Private carrier VietJet Air (VJA) has planned to launch its initial public offering (IPO) in 2015, and either Hong Kong or Singapore will be where the Vietnamese airline sells shares to the public for the first time.
VJA is currently in the process of selecting a consultant to serve this process, a representative of the private carrier told local newswire VnExpress.
The company expects to gain US$800 million through the IPO, Luu Duc Khanh, CEO of VJA, told the Wall Street Journal (WSJ) in an interview last week. However, he did not reveal the location and time of the offering or the number of shares VJA will sell to the public.
Earlier, in an interview with Bloomberg, the VJA chief officer said the carrier will kick off the IPO after it yields profits, and can select Hong Kong or Singapore as the venue for the public offering.
The proceeds from the IPO will be used for VJA’s new aircraft purchase plan.
With a fleet of 20 Airbus A320s, the carrier has plans to add 6 to 10 such planes per year in the future following a $6.4 billion contract to purchase 63 aircraft from the European aircraft manufacturer in 2013.
Since beginning operations in 2011, the private airline has opened routes to 13 domestic locations and five destinations abroad. The company plans to open more international routes to China, Japan, and Taiwan this year.
The Asia-Pacific region has witnessed many IPOs by the regional airlines.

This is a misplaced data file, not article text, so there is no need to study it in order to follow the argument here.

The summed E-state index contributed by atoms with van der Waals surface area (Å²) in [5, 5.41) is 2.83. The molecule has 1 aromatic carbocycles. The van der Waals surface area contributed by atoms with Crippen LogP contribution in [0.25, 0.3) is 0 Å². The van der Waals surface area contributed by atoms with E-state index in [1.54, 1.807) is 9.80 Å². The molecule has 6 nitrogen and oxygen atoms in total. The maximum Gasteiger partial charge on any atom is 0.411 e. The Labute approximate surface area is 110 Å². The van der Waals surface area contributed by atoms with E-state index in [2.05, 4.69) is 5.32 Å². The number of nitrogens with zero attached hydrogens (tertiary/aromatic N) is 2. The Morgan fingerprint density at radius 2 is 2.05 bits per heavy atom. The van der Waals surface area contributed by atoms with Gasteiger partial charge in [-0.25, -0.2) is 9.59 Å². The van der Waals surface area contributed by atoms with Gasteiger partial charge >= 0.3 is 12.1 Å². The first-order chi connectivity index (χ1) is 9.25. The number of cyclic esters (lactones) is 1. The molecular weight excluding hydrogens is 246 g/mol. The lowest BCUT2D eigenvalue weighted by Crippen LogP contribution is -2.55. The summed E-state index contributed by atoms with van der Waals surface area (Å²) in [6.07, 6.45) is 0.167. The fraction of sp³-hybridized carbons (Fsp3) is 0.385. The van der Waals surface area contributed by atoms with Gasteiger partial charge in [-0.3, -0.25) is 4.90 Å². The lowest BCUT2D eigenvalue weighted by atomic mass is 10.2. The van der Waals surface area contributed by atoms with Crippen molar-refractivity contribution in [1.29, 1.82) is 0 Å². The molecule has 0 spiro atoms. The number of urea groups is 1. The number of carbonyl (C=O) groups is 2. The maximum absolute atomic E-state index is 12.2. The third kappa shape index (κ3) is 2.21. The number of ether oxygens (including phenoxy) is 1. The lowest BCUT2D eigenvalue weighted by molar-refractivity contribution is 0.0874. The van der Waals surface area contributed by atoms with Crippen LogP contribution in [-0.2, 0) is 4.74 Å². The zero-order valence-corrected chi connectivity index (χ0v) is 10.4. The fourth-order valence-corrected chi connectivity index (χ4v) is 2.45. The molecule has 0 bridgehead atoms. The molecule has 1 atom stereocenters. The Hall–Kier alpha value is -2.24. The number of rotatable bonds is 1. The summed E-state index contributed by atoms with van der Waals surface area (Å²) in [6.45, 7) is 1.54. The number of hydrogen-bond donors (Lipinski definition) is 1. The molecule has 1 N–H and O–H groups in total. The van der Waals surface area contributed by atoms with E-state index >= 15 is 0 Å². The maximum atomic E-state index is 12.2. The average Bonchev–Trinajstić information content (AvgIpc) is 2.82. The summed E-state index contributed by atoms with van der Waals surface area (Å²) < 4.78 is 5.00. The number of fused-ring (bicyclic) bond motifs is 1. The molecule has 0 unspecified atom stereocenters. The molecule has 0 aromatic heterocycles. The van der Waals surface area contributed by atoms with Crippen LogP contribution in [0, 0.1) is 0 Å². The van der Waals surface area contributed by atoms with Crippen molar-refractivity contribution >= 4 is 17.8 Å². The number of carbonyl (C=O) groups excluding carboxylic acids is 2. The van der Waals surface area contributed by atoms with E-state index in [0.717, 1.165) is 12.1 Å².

In October 2014, Bangkok Airways launched its IPO and grossed $402 million. One month later, state-run national flag carrier Vietnam Airlines sold a 3.48 percent stake to rake in about $52 million.
Others are considering an IPO, such as Indonesia Air Asia and Lion Air, according to WSJ.
Asia continues to be a fast-growing aviation market, with the number of passengers rising by two-thirds in the past five years compared to the preceding five-year period, bringing the total number of regional passengers to about one billion, WSJ reported.
VJA CEO Luu Duc Khanh told VnExpress that nearly 90 percent of the airline’s pilots are foreigners, and 27 pilots who previously worked for Vietnam Airlines have been recruited by the no-frills carrier.
The airline has planned for a total of 275 pilots in preparation for its human resource for 2015, most of whom are foreigners recruited through international brokers, Khanh said.
Recently, VJA has organized a basic training course in the U.S. for 23 students to become future pilots.
The cost of training per student is about $100,000, and it will take about 1.5 years for them to complete the process.After that, the students will have to take part in more specialized courses, like flight practice, so that they can start work as pilots in the coming time, Khanh said.